- the source for market opinions


November 11, 2020 | Patience

A best-selling Canadian author of 14 books on economic trends, real estate, the financial crisis, personal finance strategies, taxation and politics. Nationally-known speaker and lecturer on macroeconomics, the housing market and investment techniques. He is a licensed Investment Advisor with a fee-based, no-commission Toronto-based practice serving clients across Canada.

The place was packed.

“It’s been nuts,” Andrea said. “But we can hardly complain.” Our server went off to get drinks and the catch-of-the-day special as we sat at our table in the ‘patio’ in downtown Toronto. Actually this was an outdoor room, built on the sidewalk with thick plastic walls, an awning roof and heated with a row of dramatic propane furnaces, throwing flames a meter high topped by ceiling fans to keep the interior toasty. Not too hard, given the mild temps. But the 150 or so people being served seemed happy. Lots of wine. No masks. Except the staff.

This is what downtown, high-traffic eateries must do to survive the second wave. Big bucks for infrastructure. Big hopes the bread-&-butter interior dining rooms will open soon. But that was dashed this week. Toronto has locked down for another month. No inside eating. No gyms. No gatherings. Meanwhile the infections and deaths keep climbing – as they do in out-of-control America.

So, yeah, the dichotomy continues. Pain on Main Street. Gains on Bay Street. Odds are the real economy will see a tough winter, with rising jobless numbers. More reasons to doubt the FOMO that has propelled house prices and family debt to record levels.

On Monday an outfit which owns a bunch of high-end restaurants in Toronto, King Street Company, filed for creditor protection. More to come. The national business group CFIB says half of all the enterprises in Canada are seeing lower sales as the second wave washes over us. The forecast now is that one in seven of remaining small businesses – 225,000 of them – will not survive. As we  know, this sector is responsible for sustaining more jobs than any other.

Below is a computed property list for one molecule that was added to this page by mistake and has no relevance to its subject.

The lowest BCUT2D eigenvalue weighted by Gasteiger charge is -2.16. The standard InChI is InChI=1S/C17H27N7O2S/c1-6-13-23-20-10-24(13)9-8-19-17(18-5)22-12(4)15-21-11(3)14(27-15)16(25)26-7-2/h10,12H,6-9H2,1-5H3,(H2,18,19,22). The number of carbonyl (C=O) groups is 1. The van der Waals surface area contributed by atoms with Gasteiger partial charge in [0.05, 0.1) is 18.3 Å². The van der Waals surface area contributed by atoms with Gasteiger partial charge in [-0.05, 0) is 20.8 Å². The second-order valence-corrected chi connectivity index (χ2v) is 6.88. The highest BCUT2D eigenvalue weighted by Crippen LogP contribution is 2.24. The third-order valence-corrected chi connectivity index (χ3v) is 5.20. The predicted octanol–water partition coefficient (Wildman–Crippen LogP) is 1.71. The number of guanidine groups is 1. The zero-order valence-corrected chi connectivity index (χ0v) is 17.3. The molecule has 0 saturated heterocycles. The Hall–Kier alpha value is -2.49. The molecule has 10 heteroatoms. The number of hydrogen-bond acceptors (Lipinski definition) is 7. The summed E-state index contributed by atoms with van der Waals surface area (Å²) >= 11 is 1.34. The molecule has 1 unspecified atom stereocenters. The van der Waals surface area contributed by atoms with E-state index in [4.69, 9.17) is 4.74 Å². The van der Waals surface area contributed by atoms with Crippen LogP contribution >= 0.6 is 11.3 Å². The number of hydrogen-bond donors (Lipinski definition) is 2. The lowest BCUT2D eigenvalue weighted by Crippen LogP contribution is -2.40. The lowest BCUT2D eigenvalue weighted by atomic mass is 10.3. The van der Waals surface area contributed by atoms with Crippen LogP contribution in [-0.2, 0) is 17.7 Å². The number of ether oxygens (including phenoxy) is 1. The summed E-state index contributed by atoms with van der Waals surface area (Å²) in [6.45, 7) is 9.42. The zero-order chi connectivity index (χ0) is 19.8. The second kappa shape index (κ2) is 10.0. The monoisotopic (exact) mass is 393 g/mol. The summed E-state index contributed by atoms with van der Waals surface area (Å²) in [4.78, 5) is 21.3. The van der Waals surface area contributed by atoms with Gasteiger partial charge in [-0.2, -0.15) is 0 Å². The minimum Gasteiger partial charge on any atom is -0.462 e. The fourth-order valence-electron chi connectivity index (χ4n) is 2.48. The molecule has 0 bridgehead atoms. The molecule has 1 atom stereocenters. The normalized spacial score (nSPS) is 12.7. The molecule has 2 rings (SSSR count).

Downtown streets and sidewalks are sparse. Most pedestrians wear masks. The underground PATH is deserted. Many commercial landlords have decided the pandemic is an opportune time to renovate, reclad, repave, refinish or restore. So while the core is depopulated, it’s a cacophony of construction noise. Down the street from our patio the new Google building’s going up on King Street. To the south the striking new CIBC headquarters snakes skyward. The little guys are perishing, but the big guys are getting ready for Spring of 2021. A vaccine. Therapies. No more waves. Hope.

It’s a confused time, of course. Biden-Trump worries a lot of people. As we know, 45 is capable of anything in the next seventy-odd days. The Pfizer vax is huge news, but it will take months and months to get into people’s arms. When word came of a ‘cure’ the WFH stocks (Zoom, Amazon, Netflix, Peleton) were hammered. The Nasdaq fell as the Dow (value stocks) exploded. But that lasted just a day or two.

Bond yields, as mentioned yesterday, shot higher as prices fell and money roared back into equities. Bond returns are at the highest since pre-Covid. So markets are clearly looking beyond the winter, past the worsening wave and right over the US presidential turmoil to the promise of next year. And thereafter.

Here’s the view from veteran trader Ed Pennock:

Surely the market knew there would be a vaccine. However,90% efficacy, when flu vaccines typically are 40% to 60%, is outstanding. Investors were hiding in the “Work from Home” stocks. They’ve changed their mind somewhat. We think that going forward will see a Hybrid model occur. A company we know in Calgary is already there. If employees want they can work from home on Mondays and Fridays. Or any other 2 days. But most want Mondays and Fridays. Their CEO thinks that gives the company the best of both worlds.

The Vaccine will allow a return to some kind of Normal. Yet we are firmly heading into the “Digital Economy”. After the Pandemic subsides we will explode. Here comes the NEW “Roaring Twenties”.

Had coffee on a Yonge Street sidewalk bench with a colleague this morning. A senior investment company guy, and we yakked about those offices we once inhabited far, far above us in the shiny, empty bank towers. “I enjoy having 15,000 square feet to myself,” he mused. “But this will change.”

You bet. Normal will come back, but altered. Maybe that hybrid – a 60/40 approach to the office. Maybe a hotel model, with workers booking in for defined periods of time. Maybe in 2022 or 2023, we’ll party like it was 2019. The roaring Twenties. Coming. Be patient.

Meanwhile, get invested. And go spend some money in your hood. Big tip, too.

STAY INFORMED! Receive our Weekly Recap of thought provoking articles, podcasts, and radio delivered to your inbox for FREE! Sign up here for the Weekly Recap.

November 11th, 2020

Posted In: The Greater Fool

Post a Comment:

Your email address will not be published. Required fields are marked *

All Comments are moderated before appearing on the site


This site uses Akismet to reduce spam. Learn how your comment data is processed.